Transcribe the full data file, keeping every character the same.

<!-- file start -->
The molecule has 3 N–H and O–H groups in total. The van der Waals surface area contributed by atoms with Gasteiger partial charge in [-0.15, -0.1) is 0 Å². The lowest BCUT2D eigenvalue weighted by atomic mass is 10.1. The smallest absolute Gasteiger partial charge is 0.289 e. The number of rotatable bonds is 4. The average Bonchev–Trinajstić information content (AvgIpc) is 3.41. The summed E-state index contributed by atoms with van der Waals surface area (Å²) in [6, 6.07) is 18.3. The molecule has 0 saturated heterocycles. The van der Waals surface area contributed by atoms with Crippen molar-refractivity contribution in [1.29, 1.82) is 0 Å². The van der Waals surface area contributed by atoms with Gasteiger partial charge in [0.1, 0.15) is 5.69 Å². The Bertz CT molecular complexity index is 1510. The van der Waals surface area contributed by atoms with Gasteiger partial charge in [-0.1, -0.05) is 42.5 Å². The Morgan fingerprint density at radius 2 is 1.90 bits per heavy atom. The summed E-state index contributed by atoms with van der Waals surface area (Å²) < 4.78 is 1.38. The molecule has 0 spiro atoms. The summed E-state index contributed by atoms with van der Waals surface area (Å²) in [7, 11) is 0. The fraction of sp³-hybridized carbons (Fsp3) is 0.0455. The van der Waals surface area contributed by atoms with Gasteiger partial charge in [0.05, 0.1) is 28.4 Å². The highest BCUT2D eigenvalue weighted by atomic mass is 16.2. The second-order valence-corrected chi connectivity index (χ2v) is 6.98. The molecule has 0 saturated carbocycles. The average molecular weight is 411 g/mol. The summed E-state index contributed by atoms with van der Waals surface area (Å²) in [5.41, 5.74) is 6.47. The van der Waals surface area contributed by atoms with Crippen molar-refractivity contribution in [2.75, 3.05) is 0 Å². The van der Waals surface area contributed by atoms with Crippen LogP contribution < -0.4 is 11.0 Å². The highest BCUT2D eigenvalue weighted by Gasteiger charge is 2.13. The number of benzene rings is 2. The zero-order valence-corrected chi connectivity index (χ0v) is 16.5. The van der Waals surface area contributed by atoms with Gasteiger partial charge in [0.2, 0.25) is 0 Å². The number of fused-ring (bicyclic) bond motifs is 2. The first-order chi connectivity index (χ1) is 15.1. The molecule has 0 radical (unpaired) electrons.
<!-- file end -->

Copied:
The molecule has 3 N–H and O–H groups in total. The van der Waals surface area contributed by atoms with Gasteiger partial charge in [-0.15, -0.1) is 0 Å². The lowest BCUT2D eigenvalue weighted by atomic mass is 10.1. The smallest absolute Gasteiger partial charge is 0.289 e. The number of rotatable bonds is 4. The average Bonchev–Trinajstić information content (AvgIpc) is 3.41. The summed E-state index contributed by atoms with van der Waals surface area (Å²) in [6, 6.07) is 18.3. The molecule has 0 saturated heterocycles. The van der Waals surface area contributed by atoms with Crippen molar-refractivity contribution in [1.29, 1.82) is 0 Å². The van der Waals surface area contributed by atoms with Gasteiger partial charge in [0.1, 0.15) is 5.69 Å². The Bertz CT molecular complexity index is 1510. The van der Waals surface area contributed by atoms with Gasteiger partial charge in [-0.1, -0.05) is 42.5 Å². The Morgan fingerprint density at radius 2 is 1.90 bits per heavy atom. The summed E-state index contributed by atoms with van der Waals surface area (Å²) < 4.78 is 1.38. The molecule has 0 spiro atoms. The summed E-state index contributed by atoms with van der Waals surface area (Å²) in [7, 11) is 0. The fraction of sp³-hybridized carbons (Fsp3) is 0.0455. The van der Waals surface area contributed by atoms with Gasteiger partial charge in [0.05, 0.1) is 28.4 Å². The highest BCUT2D eigenvalue weighted by atomic mass is 16.2. The second-order valence-corrected chi connectivity index (χ2v) is 6.98. The molecule has 0 saturated carbocycles. The average molecular weight is 411 g/mol. The summed E-state index contributed by atoms with van der Waals surface area (Å²) in [5.41, 5.74) is 6.47. The van der Waals surface area contributed by atoms with Crippen molar-refractivity contribution in [2.75, 3.05) is 0 Å². The van der Waals surface area contributed by atoms with Crippen LogP contribution < -0.4 is 11.0 Å². The highest BCUT2D eigenvalue weighted by Gasteiger charge is 2.13. The number of benzene rings is 2. The zero-order valence-corrected chi connectivity index (χ0v) is 16.5. The van der Waals surface area contributed by atoms with Gasteiger partial charge in [0.2, 0.25) is 0 Å². The number of fused-ring (bicyclic) bond motifs is 2. The first-order chi connectivity index (χ1) is 15.1. The molecule has 0 radical (unpaired) electrons.